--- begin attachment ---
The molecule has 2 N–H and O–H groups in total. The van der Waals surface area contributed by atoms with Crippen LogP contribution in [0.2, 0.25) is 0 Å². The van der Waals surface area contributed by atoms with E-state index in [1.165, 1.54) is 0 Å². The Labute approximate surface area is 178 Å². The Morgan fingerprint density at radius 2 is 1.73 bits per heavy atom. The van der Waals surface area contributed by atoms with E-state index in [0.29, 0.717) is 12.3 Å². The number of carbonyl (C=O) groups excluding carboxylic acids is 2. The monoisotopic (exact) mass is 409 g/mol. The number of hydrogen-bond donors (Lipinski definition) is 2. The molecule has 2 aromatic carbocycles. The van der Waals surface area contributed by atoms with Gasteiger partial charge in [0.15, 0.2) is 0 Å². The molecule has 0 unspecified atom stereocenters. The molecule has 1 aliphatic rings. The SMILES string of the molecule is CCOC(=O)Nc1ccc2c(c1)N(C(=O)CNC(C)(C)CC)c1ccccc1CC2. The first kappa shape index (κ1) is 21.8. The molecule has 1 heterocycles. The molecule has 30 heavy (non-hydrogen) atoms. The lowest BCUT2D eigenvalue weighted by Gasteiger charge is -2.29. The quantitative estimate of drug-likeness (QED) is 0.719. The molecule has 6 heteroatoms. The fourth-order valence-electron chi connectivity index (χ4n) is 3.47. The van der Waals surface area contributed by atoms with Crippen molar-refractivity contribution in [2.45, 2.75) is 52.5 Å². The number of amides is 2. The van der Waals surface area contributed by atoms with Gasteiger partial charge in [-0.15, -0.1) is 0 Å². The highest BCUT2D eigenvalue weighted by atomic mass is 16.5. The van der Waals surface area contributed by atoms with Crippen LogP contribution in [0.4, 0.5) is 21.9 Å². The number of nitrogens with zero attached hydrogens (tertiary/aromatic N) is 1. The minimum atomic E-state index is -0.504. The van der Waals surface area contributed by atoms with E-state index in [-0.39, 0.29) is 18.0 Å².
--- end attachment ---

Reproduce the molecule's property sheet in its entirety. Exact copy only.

The molecule has 2 N–H and O–H groups in total. The van der Waals surface area contributed by atoms with Crippen LogP contribution in [0.2, 0.25) is 0 Å². The van der Waals surface area contributed by atoms with E-state index in [1.165, 1.54) is 0 Å². The Labute approximate surface area is 178 Å². The Morgan fingerprint density at radius 2 is 1.73 bits per heavy atom. The van der Waals surface area contributed by atoms with E-state index in [0.29, 0.717) is 12.3 Å². The number of carbonyl (C=O) groups excluding carboxylic acids is 2. The monoisotopic (exact) mass is 409 g/mol. The number of hydrogen-bond donors (Lipinski definition) is 2. The molecule has 2 aromatic carbocycles. The van der Waals surface area contributed by atoms with Gasteiger partial charge in [0.15, 0.2) is 0 Å². The molecule has 0 unspecified atom stereocenters. The molecule has 1 aliphatic rings. The SMILES string of the molecule is CCOC(=O)Nc1ccc2c(c1)N(C(=O)CNC(C)(C)CC)c1ccccc1CC2. The first kappa shape index (κ1) is 21.8. The molecule has 1 heterocycles. The molecule has 30 heavy (non-hydrogen) atoms. The lowest BCUT2D eigenvalue weighted by Gasteiger charge is -2.29. The quantitative estimate of drug-likeness (QED) is 0.719. The molecule has 6 heteroatoms. The fourth-order valence-electron chi connectivity index (χ4n) is 3.47. The van der Waals surface area contributed by atoms with Crippen molar-refractivity contribution in [2.45, 2.75) is 52.5 Å². The number of amides is 2. The van der Waals surface area contributed by atoms with Gasteiger partial charge in [-0.15, -0.1) is 0 Å². The highest BCUT2D eigenvalue weighted by atomic mass is 16.5. The van der Waals surface area contributed by atoms with Crippen LogP contribution in [0.4, 0.5) is 21.9 Å². The number of nitrogens with zero attached hydrogens (tertiary/aromatic N) is 1. The minimum atomic E-state index is -0.504. The van der Waals surface area contributed by atoms with E-state index in [-0.39, 0.29) is 18.0 Å².